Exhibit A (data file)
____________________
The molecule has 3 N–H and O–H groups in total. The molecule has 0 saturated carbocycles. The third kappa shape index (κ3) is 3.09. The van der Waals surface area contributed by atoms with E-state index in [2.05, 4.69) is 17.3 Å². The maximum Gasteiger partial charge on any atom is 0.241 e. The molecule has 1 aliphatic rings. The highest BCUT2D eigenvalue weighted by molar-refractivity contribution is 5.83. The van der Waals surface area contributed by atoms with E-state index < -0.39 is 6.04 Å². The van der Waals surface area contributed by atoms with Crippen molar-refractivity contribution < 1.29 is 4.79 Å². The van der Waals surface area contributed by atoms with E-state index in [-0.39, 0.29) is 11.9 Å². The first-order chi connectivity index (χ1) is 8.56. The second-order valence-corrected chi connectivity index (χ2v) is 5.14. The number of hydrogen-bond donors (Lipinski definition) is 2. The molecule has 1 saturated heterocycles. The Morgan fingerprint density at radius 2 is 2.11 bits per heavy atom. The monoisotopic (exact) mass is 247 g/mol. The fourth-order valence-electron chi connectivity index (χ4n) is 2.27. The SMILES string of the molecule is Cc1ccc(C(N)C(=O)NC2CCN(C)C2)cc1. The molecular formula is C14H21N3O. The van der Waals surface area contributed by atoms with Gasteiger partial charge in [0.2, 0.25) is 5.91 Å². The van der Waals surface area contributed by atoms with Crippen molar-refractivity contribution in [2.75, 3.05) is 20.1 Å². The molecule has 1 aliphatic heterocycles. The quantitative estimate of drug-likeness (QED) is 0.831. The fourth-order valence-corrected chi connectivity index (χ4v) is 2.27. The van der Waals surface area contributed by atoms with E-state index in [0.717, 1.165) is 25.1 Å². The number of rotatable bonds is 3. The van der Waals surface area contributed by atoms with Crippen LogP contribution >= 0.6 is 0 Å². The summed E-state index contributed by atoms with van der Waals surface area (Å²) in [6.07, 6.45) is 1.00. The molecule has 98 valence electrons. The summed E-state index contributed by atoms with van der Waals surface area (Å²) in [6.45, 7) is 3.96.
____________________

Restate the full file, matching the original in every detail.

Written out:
The molecule has 3 N–H and O–H groups in total. The molecule has 0 saturated carbocycles. The third kappa shape index (κ3) is 3.09. The van der Waals surface area contributed by atoms with E-state index in [2.05, 4.69) is 17.3 Å². The maximum Gasteiger partial charge on any atom is 0.241 e. The molecule has 1 aliphatic rings. The highest BCUT2D eigenvalue weighted by molar-refractivity contribution is 5.83. The van der Waals surface area contributed by atoms with E-state index < -0.39 is 6.04 Å². The van der Waals surface area contributed by atoms with Crippen molar-refractivity contribution < 1.29 is 4.79 Å². The van der Waals surface area contributed by atoms with E-state index in [-0.39, 0.29) is 11.9 Å². The first-order chi connectivity index (χ1) is 8.56. The second-order valence-corrected chi connectivity index (χ2v) is 5.14. The number of hydrogen-bond donors (Lipinski definition) is 2. The molecule has 1 saturated heterocycles. The Morgan fingerprint density at radius 2 is 2.11 bits per heavy atom. The monoisotopic (exact) mass is 247 g/mol. The fourth-order valence-electron chi connectivity index (χ4n) is 2.27. The SMILES string of the molecule is Cc1ccc(C(N)C(=O)NC2CCN(C)C2)cc1. The molecular formula is C14H21N3O. The van der Waals surface area contributed by atoms with Gasteiger partial charge in [0.2, 0.25) is 5.91 Å². The van der Waals surface area contributed by atoms with Crippen molar-refractivity contribution in [2.75, 3.05) is 20.1 Å². The molecule has 1 aliphatic heterocycles. The quantitative estimate of drug-likeness (QED) is 0.831. The fourth-order valence-corrected chi connectivity index (χ4v) is 2.27. The van der Waals surface area contributed by atoms with E-state index in [0.717, 1.165) is 25.1 Å². The number of rotatable bonds is 3. The van der Waals surface area contributed by atoms with Crippen LogP contribution >= 0.6 is 0 Å². The summed E-state index contributed by atoms with van der Waals surface area (Å²) in [6.07, 6.45) is 1.00. The molecule has 98 valence electrons. The summed E-state index contributed by atoms with van der Waals surface area (Å²) in [6.45, 7) is 3.96.